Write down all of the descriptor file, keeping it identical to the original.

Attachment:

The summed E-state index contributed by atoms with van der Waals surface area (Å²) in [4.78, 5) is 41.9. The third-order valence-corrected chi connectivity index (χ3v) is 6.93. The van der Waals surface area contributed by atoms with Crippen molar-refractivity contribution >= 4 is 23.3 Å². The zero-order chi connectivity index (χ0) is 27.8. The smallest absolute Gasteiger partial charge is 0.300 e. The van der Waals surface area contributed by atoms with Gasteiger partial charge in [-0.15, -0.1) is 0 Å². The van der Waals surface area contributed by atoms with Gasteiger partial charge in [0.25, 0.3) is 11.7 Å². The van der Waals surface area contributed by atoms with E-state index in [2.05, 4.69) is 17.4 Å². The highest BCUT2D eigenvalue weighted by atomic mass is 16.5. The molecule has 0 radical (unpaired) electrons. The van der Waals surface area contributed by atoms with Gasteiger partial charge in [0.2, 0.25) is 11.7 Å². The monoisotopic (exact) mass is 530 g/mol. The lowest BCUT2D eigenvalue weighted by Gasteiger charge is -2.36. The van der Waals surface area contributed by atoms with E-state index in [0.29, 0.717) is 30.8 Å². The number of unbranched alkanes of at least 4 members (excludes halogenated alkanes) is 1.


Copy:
The summed E-state index contributed by atoms with van der Waals surface area (Å²) in [4.78, 5) is 41.9. The third-order valence-corrected chi connectivity index (χ3v) is 6.93. The van der Waals surface area contributed by atoms with Crippen molar-refractivity contribution >= 4 is 23.3 Å². The zero-order chi connectivity index (χ0) is 27.8. The smallest absolute Gasteiger partial charge is 0.300 e. The van der Waals surface area contributed by atoms with Gasteiger partial charge in [-0.15, -0.1) is 0 Å². The van der Waals surface area contributed by atoms with Gasteiger partial charge in [0.25, 0.3) is 11.7 Å². The van der Waals surface area contributed by atoms with E-state index in [2.05, 4.69) is 17.4 Å². The highest BCUT2D eigenvalue weighted by atomic mass is 16.5. The molecule has 0 radical (unpaired) electrons. The van der Waals surface area contributed by atoms with Gasteiger partial charge in [0.2, 0.25) is 11.7 Å². The monoisotopic (exact) mass is 530 g/mol. The lowest BCUT2D eigenvalue weighted by Gasteiger charge is -2.36. The van der Waals surface area contributed by atoms with E-state index in [0.29, 0.717) is 30.8 Å². The number of unbranched alkanes of at least 4 members (excludes halogenated alkanes) is 1.